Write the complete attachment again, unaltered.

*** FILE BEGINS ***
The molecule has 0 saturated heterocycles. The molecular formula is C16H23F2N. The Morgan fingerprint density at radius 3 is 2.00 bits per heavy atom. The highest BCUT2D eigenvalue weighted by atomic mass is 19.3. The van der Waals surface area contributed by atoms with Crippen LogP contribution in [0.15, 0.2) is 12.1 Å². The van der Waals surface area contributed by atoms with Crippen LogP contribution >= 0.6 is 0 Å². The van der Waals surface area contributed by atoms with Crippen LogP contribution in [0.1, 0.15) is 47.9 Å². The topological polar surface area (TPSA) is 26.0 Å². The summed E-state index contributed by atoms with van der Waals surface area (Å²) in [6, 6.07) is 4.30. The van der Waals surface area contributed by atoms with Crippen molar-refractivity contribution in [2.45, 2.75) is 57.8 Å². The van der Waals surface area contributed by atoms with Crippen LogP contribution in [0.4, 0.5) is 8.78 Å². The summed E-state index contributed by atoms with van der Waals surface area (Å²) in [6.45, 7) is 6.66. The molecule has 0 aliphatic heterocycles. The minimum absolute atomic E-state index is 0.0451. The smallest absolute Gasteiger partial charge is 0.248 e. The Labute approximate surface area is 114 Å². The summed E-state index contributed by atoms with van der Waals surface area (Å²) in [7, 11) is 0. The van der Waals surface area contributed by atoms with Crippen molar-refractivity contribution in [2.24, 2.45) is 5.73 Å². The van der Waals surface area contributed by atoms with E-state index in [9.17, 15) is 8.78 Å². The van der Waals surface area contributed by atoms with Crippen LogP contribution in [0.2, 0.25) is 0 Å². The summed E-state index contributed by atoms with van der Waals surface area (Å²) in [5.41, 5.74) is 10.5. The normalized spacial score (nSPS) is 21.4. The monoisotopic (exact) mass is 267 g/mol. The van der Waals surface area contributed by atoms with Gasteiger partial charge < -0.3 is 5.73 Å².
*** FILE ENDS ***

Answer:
The molecule has 0 saturated heterocycles. The molecular formula is C16H23F2N. The Morgan fingerprint density at radius 3 is 2.00 bits per heavy atom. The highest BCUT2D eigenvalue weighted by atomic mass is 19.3. The van der Waals surface area contributed by atoms with Crippen LogP contribution in [0.15, 0.2) is 12.1 Å². The van der Waals surface area contributed by atoms with Crippen LogP contribution >= 0.6 is 0 Å². The van der Waals surface area contributed by atoms with Crippen LogP contribution in [0.1, 0.15) is 47.9 Å². The topological polar surface area (TPSA) is 26.0 Å². The summed E-state index contributed by atoms with van der Waals surface area (Å²) in [6, 6.07) is 4.30. The van der Waals surface area contributed by atoms with Crippen molar-refractivity contribution in [2.45, 2.75) is 57.8 Å². The van der Waals surface area contributed by atoms with Crippen LogP contribution in [0.4, 0.5) is 8.78 Å². The summed E-state index contributed by atoms with van der Waals surface area (Å²) in [6.45, 7) is 6.66. The molecule has 0 aliphatic heterocycles. The minimum absolute atomic E-state index is 0.0451. The smallest absolute Gasteiger partial charge is 0.248 e. The Labute approximate surface area is 114 Å². The summed E-state index contributed by atoms with van der Waals surface area (Å²) in [7, 11) is 0. The van der Waals surface area contributed by atoms with Crippen molar-refractivity contribution in [2.24, 2.45) is 5.73 Å². The van der Waals surface area contributed by atoms with E-state index in [9.17, 15) is 8.78 Å². The van der Waals surface area contributed by atoms with Crippen LogP contribution in [0.2, 0.25) is 0 Å². The summed E-state index contributed by atoms with van der Waals surface area (Å²) in [5.41, 5.74) is 10.5. The normalized spacial score (nSPS) is 21.4. The monoisotopic (exact) mass is 267 g/mol. The van der Waals surface area contributed by atoms with Gasteiger partial charge < -0.3 is 5.73 Å².